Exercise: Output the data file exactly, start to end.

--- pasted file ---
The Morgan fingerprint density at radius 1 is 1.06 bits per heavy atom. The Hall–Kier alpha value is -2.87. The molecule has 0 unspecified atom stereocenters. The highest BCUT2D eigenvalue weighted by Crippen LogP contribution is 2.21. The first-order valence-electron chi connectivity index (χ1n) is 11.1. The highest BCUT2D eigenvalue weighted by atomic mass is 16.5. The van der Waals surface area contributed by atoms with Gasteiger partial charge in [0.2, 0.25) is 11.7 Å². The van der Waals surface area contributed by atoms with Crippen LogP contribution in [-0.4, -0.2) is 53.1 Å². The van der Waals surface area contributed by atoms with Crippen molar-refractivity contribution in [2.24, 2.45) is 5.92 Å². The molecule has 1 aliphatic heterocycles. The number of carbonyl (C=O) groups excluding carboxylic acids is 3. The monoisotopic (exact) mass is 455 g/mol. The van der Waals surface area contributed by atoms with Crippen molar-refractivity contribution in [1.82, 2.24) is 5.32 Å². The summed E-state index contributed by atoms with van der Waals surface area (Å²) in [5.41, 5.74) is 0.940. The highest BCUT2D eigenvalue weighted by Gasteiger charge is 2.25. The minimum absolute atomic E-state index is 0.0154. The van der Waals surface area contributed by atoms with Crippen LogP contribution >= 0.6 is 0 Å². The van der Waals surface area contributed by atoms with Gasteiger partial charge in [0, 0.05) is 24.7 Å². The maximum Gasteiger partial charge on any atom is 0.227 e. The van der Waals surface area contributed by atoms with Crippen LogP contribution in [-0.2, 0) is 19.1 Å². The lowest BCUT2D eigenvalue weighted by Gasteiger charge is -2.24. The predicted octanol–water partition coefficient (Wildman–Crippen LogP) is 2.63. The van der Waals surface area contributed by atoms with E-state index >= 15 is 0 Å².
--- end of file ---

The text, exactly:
The Morgan fingerprint density at radius 1 is 1.06 bits per heavy atom. The Hall–Kier alpha value is -2.87. The molecule has 0 unspecified atom stereocenters. The highest BCUT2D eigenvalue weighted by Crippen LogP contribution is 2.21. The first-order valence-electron chi connectivity index (χ1n) is 11.1. The highest BCUT2D eigenvalue weighted by atomic mass is 16.5. The van der Waals surface area contributed by atoms with Gasteiger partial charge in [0.2, 0.25) is 11.7 Å². The van der Waals surface area contributed by atoms with Crippen LogP contribution in [-0.4, -0.2) is 53.1 Å². The van der Waals surface area contributed by atoms with Crippen molar-refractivity contribution in [2.24, 2.45) is 5.92 Å². The molecule has 1 aliphatic heterocycles. The number of carbonyl (C=O) groups excluding carboxylic acids is 3. The monoisotopic (exact) mass is 455 g/mol. The van der Waals surface area contributed by atoms with Crippen molar-refractivity contribution in [1.82, 2.24) is 5.32 Å². The summed E-state index contributed by atoms with van der Waals surface area (Å²) in [5.41, 5.74) is 0.940. The highest BCUT2D eigenvalue weighted by Gasteiger charge is 2.25. The minimum absolute atomic E-state index is 0.0154. The van der Waals surface area contributed by atoms with Crippen LogP contribution >= 0.6 is 0 Å². The van der Waals surface area contributed by atoms with Gasteiger partial charge in [0, 0.05) is 24.7 Å². The maximum Gasteiger partial charge on any atom is 0.227 e. The van der Waals surface area contributed by atoms with Crippen LogP contribution in [-0.2, 0) is 19.1 Å². The lowest BCUT2D eigenvalue weighted by Gasteiger charge is -2.24. The predicted octanol–water partition coefficient (Wildman–Crippen LogP) is 2.63. The van der Waals surface area contributed by atoms with E-state index >= 15 is 0 Å².